As readers would be aware, the Productivity Commission
("Commission") has been undertaking a
review into the "Economic structure and performance of the
Australian retail industry". The review was initiated by
wide-ranging complaints by the Australian retail industry as to
difficulties it was experiencing. Some of those difficulties were
alleged to be the high level of regulation in the operation of the
retail industry and constraints on workplace flexibility. However,
for the Customs, Trade and Transport industry, one issue of
particular interest was the allegation that the current low value
threshold ("LVT") for exemptions from
GST and duty on imports of $1,000 was unfair and significantly
affecting the business of the retail industry.
On 4 August 2011 the Productivity Commission released its
interim report ("Report") into the
economic structure and performance of the Australian retail
For the Customs, Trade and Transport industry, the main issue
relates of the future of the LVT. The Commission appears to
conditionally recommend that the LVT be reduced. In principle, the
Commission says that the current LVT is only a minor part of the
competition story. However, given that the GST is a broad-based
consumption tax, the Commission recommends that the LVT
should be reduced to a low level to ensure
"tax neutrality" in the future. However, the Commission
points out that the processes for collecting taxes and duties at
the border are not effective and that as the LVT is reduced the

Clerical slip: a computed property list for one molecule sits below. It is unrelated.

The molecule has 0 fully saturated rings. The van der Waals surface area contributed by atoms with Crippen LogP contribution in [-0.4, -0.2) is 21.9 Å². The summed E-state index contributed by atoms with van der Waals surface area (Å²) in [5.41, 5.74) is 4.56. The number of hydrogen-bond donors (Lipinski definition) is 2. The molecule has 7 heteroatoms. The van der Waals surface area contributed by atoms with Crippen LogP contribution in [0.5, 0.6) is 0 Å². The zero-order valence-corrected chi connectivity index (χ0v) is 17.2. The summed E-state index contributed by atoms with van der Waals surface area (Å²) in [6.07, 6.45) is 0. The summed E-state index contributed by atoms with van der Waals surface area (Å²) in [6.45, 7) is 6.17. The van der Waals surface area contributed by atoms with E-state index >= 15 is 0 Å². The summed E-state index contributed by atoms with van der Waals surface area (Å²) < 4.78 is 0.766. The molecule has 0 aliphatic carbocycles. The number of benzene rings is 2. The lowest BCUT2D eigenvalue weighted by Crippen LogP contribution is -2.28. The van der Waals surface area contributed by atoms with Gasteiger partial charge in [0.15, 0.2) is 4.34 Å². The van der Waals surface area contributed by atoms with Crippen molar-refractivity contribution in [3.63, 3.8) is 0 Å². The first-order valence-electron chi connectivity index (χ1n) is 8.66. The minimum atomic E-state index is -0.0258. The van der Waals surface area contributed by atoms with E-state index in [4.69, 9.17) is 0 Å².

complexity and cost of recovering those amounts increases so that
at very low LVT the cost of collection would exceed tax revenue by
3 to 1. The Commission points out that such a cost impost on both
importing businesses and consumers is unacceptable even without
considering additional costs such as delay. Accordingly, the
Commission recommends that the processing systems for incoming
parcels to Australia needs to improve (as has done in other
countries) and only then should the Federal Government investigate
a way to reduce the LVT in a cost-effective way.
Clearly, this poses a challenge for the Federal Government and
its border agencies whose current inclination is to have a
comprehensive risk-based process to analyse imports of parcels
especially those carried by express carriers. Many international
authorities have also identified the revenue environmental and
security risks arising out of packages arriving through small
packages in express carriers or by the post. Accordingly, it will
be interesting to identify how the border agencies can streamline
and reduce the cost of reviewing incoming parcels at the border for
security, quarantine and revenue concerns in a way which would
support a reduction in the LVT.
At the same time, any reduction in the LVT might create risks
for the Federal Government in international negotiations. Many of
our Free Trade Agreements with trading partners provide that there
should be no increases in taxation on goods from those countries. A
reduction in the LVT could be construed as the imposition of
another tax on imports from those trading partners contrary to the
spirit or the terms of those FTAs.
The Report by the Commission is only an interim report and it
will be instructive to see the full response from the Federal
Government and its various border agencies as well as from the
retail industry. The initial response last evening from the Federal
Government was that there would be no immediate reduction in the
LVT and that any future reduction would only follow a review and
subsequent introduction of reforms to make the collection of
revenue tax-effective while protecting normal review by border
agencies for security and public safety.
The content of this article is intended to provide a general
guide to the subject matter. Specialist advice should be sought
about your specific circumstances.
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